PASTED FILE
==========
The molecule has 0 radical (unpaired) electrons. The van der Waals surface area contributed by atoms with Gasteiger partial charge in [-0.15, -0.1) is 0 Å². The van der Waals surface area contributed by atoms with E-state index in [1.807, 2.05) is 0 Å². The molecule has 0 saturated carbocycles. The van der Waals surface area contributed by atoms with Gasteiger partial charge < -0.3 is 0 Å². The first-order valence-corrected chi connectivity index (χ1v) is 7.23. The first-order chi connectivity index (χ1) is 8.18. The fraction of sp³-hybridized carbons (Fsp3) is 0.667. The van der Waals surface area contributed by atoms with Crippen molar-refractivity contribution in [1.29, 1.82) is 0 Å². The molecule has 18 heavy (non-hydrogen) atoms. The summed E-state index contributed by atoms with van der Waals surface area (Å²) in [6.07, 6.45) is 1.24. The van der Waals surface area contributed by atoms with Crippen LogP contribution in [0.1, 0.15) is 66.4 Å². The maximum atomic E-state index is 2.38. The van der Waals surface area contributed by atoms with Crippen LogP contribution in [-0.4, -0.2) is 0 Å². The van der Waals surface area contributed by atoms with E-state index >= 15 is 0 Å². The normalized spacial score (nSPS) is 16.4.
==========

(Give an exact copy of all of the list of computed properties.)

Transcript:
The molecule has 0 radical (unpaired) electrons. The van der Waals surface area contributed by atoms with Gasteiger partial charge in [-0.15, -0.1) is 0 Å². The van der Waals surface area contributed by atoms with E-state index in [1.807, 2.05) is 0 Å². The molecule has 0 saturated carbocycles. The van der Waals surface area contributed by atoms with Gasteiger partial charge < -0.3 is 0 Å². The first-order valence-corrected chi connectivity index (χ1v) is 7.23. The first-order chi connectivity index (χ1) is 8.18. The fraction of sp³-hybridized carbons (Fsp3) is 0.667. The van der Waals surface area contributed by atoms with Crippen molar-refractivity contribution in [1.29, 1.82) is 0 Å². The molecule has 18 heavy (non-hydrogen) atoms. The summed E-state index contributed by atoms with van der Waals surface area (Å²) in [6.07, 6.45) is 1.24. The van der Waals surface area contributed by atoms with Crippen LogP contribution in [0.1, 0.15) is 66.4 Å². The maximum atomic E-state index is 2.38. The van der Waals surface area contributed by atoms with Crippen LogP contribution in [-0.4, -0.2) is 0 Å². The van der Waals surface area contributed by atoms with E-state index >= 15 is 0 Å². The normalized spacial score (nSPS) is 16.4.